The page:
Thunder Bay

From Ottawa to Iqaluit: How CBC Thunder Bay's Sounds of the Season is helping to bring food to the Arctic

This year, the CBC Thunder Bay is going bigger with our annual Sounds of the Season fundraiser and have added more communities to help during the holiday season.

Canadian North will deliver 4,500 kilograms of food

Last year residents in Sandy Lake First Nation received shipments of produce and non-perishable items during the CBC's Sounds of the Season fundraiser. (Ron Desmoulins / CBC)

Christmas is approaching, which means it's time for the annual CBC Sounds of the Season fundraising campaign, in partnership with the Regional Food Distribution Association (RFDA), Thunder Bay International Airport, and a handful of generous regional airlines.

Like the years before, the goal for Sounds of the Season is to collect as much food as we can and fly it up to remote First Nation communities in northwestern Ontario just in time for Christmas.

This year, we're going bigger with our annual fundraiser and have added more communities to help during the holiday season.

For the 2018 CBC Sounds of the Season, a total of five planes will be heading up to 10 remote First Nation communities to deliver thousands of pounds of fresh produce, like potatoes and carrots, as well as non-perishable items like soup and pasta.

"We're getting more and more communities coming on board and excited about being part of the CBC's Sounds of the Season," RFDA executive director Volker Kromm told CBC Superior Morning host Lisa Laco on Tuesday morning. "So right now we have about 10 communities that are signed up and there's a few more that are chomping at the bit to be included as well, but we only have so much capacity."

He said approximately 40 thousand pounds of food is getting delivered to northwestern Ontario on Friday morning from southern Ontario, thanks to the Southwestern Ontario Gleaners and the growers in Leamington who generously donated their produce.

"There was a lot of capacity in Canada, especially southern Ontario with the greenhouses and farmers there, so they have made a long term commitment to take some of that surplus  ... and share that, and we're grateful for that," Kromm added.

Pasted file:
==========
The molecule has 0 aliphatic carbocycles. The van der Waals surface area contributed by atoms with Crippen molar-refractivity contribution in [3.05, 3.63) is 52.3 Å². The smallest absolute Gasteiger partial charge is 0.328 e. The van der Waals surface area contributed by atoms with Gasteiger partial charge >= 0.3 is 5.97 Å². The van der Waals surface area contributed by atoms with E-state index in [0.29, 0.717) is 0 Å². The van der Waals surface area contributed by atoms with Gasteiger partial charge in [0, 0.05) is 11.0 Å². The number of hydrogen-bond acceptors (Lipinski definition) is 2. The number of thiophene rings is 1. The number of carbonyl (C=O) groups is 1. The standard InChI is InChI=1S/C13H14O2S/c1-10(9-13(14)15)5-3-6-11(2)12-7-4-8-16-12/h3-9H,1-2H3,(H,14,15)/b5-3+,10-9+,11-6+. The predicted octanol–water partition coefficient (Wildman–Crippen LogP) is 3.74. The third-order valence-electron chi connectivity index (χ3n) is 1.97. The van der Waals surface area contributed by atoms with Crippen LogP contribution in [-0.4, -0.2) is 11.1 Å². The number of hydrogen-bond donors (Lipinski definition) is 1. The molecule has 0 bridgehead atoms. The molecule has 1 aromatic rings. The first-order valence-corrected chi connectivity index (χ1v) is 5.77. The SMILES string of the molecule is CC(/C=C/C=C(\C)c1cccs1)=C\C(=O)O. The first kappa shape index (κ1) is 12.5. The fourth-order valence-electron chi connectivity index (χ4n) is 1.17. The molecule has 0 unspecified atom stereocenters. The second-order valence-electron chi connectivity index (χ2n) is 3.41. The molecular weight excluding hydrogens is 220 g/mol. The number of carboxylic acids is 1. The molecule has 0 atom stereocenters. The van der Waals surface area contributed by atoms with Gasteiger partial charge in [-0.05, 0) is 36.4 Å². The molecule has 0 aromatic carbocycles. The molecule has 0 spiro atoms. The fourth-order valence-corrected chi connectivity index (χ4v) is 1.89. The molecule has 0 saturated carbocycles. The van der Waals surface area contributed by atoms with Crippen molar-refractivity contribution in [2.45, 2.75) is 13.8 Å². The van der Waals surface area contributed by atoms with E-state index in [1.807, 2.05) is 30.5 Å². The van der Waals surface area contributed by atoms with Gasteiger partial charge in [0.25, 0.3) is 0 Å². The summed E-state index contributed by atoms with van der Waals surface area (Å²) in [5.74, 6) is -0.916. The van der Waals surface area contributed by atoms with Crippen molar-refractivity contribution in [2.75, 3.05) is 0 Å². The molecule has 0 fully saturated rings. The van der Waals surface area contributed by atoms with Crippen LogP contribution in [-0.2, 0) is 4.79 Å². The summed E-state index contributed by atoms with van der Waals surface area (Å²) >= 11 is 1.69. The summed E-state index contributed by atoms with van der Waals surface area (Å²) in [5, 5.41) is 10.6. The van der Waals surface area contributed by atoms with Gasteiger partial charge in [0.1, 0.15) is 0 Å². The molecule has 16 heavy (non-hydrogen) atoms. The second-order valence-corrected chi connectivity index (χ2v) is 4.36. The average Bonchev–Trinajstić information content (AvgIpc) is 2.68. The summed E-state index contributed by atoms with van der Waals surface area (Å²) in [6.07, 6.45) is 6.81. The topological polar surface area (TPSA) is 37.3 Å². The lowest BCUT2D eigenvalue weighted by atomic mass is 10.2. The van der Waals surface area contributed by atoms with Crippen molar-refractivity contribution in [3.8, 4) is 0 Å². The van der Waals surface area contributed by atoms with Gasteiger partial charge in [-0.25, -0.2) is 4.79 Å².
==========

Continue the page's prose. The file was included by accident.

Urgent need in Iqaluit

The delivery of thousands of pounds of food is all being done with the help of a number of generous sponsors including Wasaya Airways, North Star Air, Perimeter Aviation and KBM Resources.

For this year's Sounds of the Season, the Ottawa Food Bank, along with airline Canadian North, have also decided to join the campaign and offer their help to provide food for residents in Iqaluit after they lost a grocery store to a fire in November.

"Volker and I are both colleagues on the board of the Ontario Association of Food Banks and Volker spoke to me about an urgent need that came from Iqaluit," Ottawa Food Bank CEO Michael Maidment said. "I think it was an immediate, let's help, ... and this was another community that needed help and we were in the position that we could do that."

He said Canadian North also stepped in and offered to ship 4,500 kilograms of food for free on their plane.

Canadian North is a "100 per cent Indigenous owned" airline, according to Kelly Lewis. For this year's Sounds of the Season, Canadian North will be taking 4,500 kilograms of food to Iqaluit. (Canadian North /Facebook)

Maidment said he also spoke to the food bank in Iqaluit to find out what kind of produce and non-perishable items they need in the community and then reached out to Loblaws for some extra assistance.

"When they heard that we were helping the food bank in Iqaluit, they gladly said they wanted to help," Maidment added, "and they are actually providing the 4,500 kilograms of food at no cost."

He said all it took was one "email with a question" and within an hour he "had a response."

The food is expected to be delivered to Iqaluit by December 14 and Maidment said he will also be on the plane when they deliver the food.

"We carry people and cargo and it's always good to see how much these things are appreciated ... so we were happy to provide a seat as well," Canadian North manager of communications, Kelly Lewis said.

He said when he was first approached with the idea to help bring food up north, he thought it a great idea as it "fits in with what [the airline] does."